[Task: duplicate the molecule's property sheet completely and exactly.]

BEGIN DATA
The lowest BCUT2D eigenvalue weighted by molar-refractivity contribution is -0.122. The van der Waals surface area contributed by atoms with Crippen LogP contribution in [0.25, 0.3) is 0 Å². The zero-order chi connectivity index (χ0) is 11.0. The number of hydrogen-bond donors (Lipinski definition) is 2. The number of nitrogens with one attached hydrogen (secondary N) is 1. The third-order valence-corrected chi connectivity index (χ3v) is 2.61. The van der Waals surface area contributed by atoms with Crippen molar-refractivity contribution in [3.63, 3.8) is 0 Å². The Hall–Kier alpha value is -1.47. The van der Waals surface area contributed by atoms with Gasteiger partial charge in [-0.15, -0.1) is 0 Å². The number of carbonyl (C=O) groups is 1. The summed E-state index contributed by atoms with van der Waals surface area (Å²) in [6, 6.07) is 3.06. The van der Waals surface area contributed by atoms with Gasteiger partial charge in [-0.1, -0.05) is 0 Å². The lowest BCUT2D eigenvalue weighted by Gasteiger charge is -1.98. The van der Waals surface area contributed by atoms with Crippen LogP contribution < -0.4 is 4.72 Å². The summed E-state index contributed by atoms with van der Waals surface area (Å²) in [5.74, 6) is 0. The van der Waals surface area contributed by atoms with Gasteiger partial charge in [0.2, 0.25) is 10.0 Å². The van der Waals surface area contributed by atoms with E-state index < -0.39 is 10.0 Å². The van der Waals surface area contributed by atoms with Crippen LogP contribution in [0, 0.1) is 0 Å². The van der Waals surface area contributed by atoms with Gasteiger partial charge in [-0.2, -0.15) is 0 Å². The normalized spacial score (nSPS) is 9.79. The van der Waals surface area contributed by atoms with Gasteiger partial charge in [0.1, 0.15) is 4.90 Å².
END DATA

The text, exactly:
The lowest BCUT2D eigenvalue weighted by molar-refractivity contribution is -0.122. The van der Waals surface area contributed by atoms with Crippen LogP contribution in [0.25, 0.3) is 0 Å². The zero-order chi connectivity index (χ0) is 11.0. The number of hydrogen-bond donors (Lipinski definition) is 2. The number of nitrogens with one attached hydrogen (secondary N) is 1. The third-order valence-corrected chi connectivity index (χ3v) is 2.61. The van der Waals surface area contributed by atoms with Crippen molar-refractivity contribution in [3.63, 3.8) is 0 Å². The Hall–Kier alpha value is -1.47. The van der Waals surface area contributed by atoms with Gasteiger partial charge in [-0.15, -0.1) is 0 Å². The number of carbonyl (C=O) groups is 1. The summed E-state index contributed by atoms with van der Waals surface area (Å²) in [6, 6.07) is 3.06. The van der Waals surface area contributed by atoms with Gasteiger partial charge in [-0.1, -0.05) is 0 Å². The lowest BCUT2D eigenvalue weighted by Gasteiger charge is -1.98. The van der Waals surface area contributed by atoms with Crippen LogP contribution < -0.4 is 4.72 Å². The summed E-state index contributed by atoms with van der Waals surface area (Å²) in [5.74, 6) is 0. The van der Waals surface area contributed by atoms with Gasteiger partial charge in [0.2, 0.25) is 10.0 Å². The van der Waals surface area contributed by atoms with E-state index < -0.39 is 10.0 Å². The van der Waals surface area contributed by atoms with Crippen LogP contribution in [0, 0.1) is 0 Å². The van der Waals surface area contributed by atoms with Gasteiger partial charge in [-0.2, -0.15) is 0 Å². The normalized spacial score (nSPS) is 9.79. The van der Waals surface area contributed by atoms with Gasteiger partial charge in [0.1, 0.15) is 4.90 Å².